This recipe was invented by resourceful Basque fishermen, who had to create dishes out of the staples they most often had on hand, namely, potatoes, dried peppers, and fish.
Garlic soup is made all over Spain, but the Basque version is unique in that it uses a special dried bread called zopako.
To make this dish, ask your butcher for corned beef made with the “silverside” of the round.
Enjoyed year-round, colcannon is particularly associated with Halloween night, the eve of the Celtic new year.
This rich, fruity pudding is a delicious holiday tradition throughout Britain.
Farcellets de col (literally, little bundles of cabbage) are usually either cabbage rolls stuffed with ground pork or pork and cabbage dumplings. This version is a bit of a take on surf and turf with the fish stock pairing against snails.
This recipe is an adaptation of one in the seminal Couscous and Other Good Food from Morocco by Paula Wolfert.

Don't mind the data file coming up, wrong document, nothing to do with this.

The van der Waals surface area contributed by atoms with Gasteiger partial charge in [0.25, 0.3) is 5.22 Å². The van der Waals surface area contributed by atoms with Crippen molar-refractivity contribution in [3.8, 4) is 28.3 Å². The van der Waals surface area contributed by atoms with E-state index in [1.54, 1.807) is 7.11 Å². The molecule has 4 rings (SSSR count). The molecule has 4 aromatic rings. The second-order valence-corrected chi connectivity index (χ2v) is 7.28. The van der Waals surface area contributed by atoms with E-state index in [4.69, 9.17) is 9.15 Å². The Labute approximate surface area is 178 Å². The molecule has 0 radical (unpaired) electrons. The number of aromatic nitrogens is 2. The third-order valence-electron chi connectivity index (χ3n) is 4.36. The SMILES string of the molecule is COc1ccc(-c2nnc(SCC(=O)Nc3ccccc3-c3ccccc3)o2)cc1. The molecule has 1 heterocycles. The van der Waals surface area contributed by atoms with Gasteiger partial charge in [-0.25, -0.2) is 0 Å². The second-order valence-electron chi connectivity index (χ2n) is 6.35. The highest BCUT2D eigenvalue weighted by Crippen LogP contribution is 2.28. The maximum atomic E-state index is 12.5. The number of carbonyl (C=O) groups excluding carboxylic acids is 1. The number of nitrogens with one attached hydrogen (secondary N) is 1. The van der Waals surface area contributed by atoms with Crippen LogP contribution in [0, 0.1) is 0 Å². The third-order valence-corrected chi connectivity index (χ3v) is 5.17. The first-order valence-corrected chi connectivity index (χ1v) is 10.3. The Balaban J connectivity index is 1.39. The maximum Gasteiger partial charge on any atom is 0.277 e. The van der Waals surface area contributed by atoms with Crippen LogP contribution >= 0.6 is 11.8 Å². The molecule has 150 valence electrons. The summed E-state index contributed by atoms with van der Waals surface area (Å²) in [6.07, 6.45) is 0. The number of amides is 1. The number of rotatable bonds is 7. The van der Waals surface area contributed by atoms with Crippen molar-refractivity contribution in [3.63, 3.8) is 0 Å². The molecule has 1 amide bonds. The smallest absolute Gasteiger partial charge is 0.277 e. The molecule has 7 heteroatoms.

This recipe calls for malanga, a tarolike root popular in St. Thomas, and sold in Caribbean markets.
True veal noisettes are pieces of the loin; this imaginative dish mimics them with long-cooked veal shanks tied in leeks.
At Apicius, chef Vigato spoons a sweet-and-sour flavored brunoise of vegetables over seared foie gras.
This is a wonderful way to serve fresh porcini mushrooms.
In the 1600s' the Chinese introduced pork dishes, like this sweet ginger-flavored stew, to Japan.
Moroccans consider it lucky to combine seven vegetables in one dish. Substitutions are acceptable if the total remains the same.
Our best recipe for simple pumpkin pie made with a fresh pumpkin filling.
This Mexican dish is flavored with epazote, a fragrant herb traditionally paired with black beans.
This unique curry is served with small, soft bread rolls called pav (from the Portuguese word for bread, pão) that resemble parker house rolls.